Thursday, May 15, 2014

Boot Camp: Fine Finishings: Polymer Clay

by Staci L. Smith

Polymer clay is a wonderful product.  It is an extremely versatile medium, with a low cost for start up. 

That is good, and that is not good at the same time.  Even though it is very easy to work with, it requires some education and practice to create pieces that will last.  

So the first advice I would give on polymer is learn about it, know your product, and test your beads and pieces before selling them.  That may take months- but I highly recommend it. 

I often see the same questions come up time and time again in the polymer clay groups on facebook; what should we use to seal our beads? 

I also see complaints that polymer clay components break easily, crack or crumble.

This Boot Camp was made to help share the things that we have learned in our experience, to help you guys

1.  Make a durable, lasting product you can be proud of

2.  Inform the buyers of these products and the process, and give them tips so they can ask informed questions before purchasing.  Though this is not always the case, you usually get what you pay for.  It takes a lot more time to properly make something that is going to last, and that is going to push the cost of it up.  This goes for most things in life, and is no different in the arts and crafts world.

  In the polymer world, someone who spends hours making beads, layering and layering expensive, and durable sealers, who spends time conditioning the clay thoroughly, who puts endless effort into their work, will of course have to charge more for their time. 

Today I will be sharing a couple tips that I have learned, mostly the hard way (i hope to spare you some of my own fails I've had a long the way), so that you can make the best components possible.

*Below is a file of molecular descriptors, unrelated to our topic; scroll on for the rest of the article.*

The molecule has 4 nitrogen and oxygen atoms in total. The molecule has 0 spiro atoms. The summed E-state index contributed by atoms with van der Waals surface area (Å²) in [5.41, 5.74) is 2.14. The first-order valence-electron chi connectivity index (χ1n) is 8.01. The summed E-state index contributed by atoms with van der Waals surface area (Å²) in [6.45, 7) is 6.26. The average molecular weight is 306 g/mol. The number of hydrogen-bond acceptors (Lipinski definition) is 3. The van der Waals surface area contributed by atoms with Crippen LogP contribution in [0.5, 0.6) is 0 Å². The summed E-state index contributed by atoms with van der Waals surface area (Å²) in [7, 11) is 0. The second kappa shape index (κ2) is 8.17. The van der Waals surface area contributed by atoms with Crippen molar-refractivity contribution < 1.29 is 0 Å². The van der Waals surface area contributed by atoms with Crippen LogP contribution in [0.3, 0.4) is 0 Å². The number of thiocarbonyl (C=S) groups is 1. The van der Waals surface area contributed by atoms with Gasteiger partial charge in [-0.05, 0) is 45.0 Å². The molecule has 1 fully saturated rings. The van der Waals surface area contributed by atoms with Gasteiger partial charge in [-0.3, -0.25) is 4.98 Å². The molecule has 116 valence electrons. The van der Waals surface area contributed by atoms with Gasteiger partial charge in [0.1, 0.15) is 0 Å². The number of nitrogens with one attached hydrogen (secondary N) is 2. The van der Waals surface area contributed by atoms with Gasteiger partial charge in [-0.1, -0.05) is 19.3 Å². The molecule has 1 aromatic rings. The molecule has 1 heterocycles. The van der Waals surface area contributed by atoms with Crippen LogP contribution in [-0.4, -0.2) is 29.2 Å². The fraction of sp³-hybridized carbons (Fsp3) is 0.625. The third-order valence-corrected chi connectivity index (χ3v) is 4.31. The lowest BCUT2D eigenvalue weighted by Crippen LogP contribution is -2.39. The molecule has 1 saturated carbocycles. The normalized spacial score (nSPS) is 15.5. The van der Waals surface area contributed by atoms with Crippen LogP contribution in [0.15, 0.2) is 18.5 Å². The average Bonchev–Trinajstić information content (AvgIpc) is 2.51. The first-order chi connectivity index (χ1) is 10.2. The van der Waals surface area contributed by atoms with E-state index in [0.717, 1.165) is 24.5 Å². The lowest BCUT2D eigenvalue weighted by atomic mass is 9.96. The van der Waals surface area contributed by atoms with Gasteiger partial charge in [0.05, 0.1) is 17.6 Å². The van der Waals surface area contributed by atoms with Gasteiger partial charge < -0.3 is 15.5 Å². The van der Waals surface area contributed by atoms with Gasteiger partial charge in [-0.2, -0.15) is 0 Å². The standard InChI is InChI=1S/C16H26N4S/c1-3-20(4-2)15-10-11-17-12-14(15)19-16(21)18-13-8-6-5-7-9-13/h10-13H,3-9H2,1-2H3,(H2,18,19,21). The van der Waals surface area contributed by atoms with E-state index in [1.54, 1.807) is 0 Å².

1.  Conditioning the clay.  Thoroughly conditioned clay should  not crumble or break once it is baked. Using a pasta machine is the way to go!  I recommend just getting a good one if you plan to make components consistently.  Condition it well beyond when it feels soft- as this process spreads the plasticizer through the clay making for a stronger bead.  I love my Atlas. I bought a cheap one from the craft store and it was awful.  (another example of you get what you pay for).  A friend found mine at a rummage sale for me, so I got it for a great price anyway.
2.  This is a huge one- adding metal connectors or bails.  Unlike ceramic clay, polymer does not shrink when it is baked.  So, when you add your metal connectors, head pins, ect.....especially if they are going to have any kind of pressure on them, there are some simple things you can do to ensure they stay in place.  (I had some come out on me early on, and I was so embarrassed...)  First of all, I use the Sculpey Bake and Bond on them before pushing them into the clay.  Second, I cut the wire as long as I can, to ensure it is REALLY inside the clay, and not merely just under the surface or at the edge.  Third, try to push them in as straight as possible, to make the smallest hole possible.  If you wiggle it as it goes in, you create a bigger space around the metal.  As you push them in apply gently downward pressure on the bead, right above where you pushing in the metal, so that they clay is bonding around the area the metal has entered. You will be happy you took the extra time.  

3.  Bake it thoroughly.  Ovens vary, so using a thermometer is an option to ensure your items are being baked at the correct temperature.  I prefer using a convection oven, I bake on a pizza stone, and I bake it for longer then recommended, which hardens it s bit more (this varies from brand to brand and takes some experimenting).  Baking on a pizza stone is wonderful, because I don't get hot spots, it never burns, and it doesn't even put flat spots on my round beads, even if I just lay them on it to bake.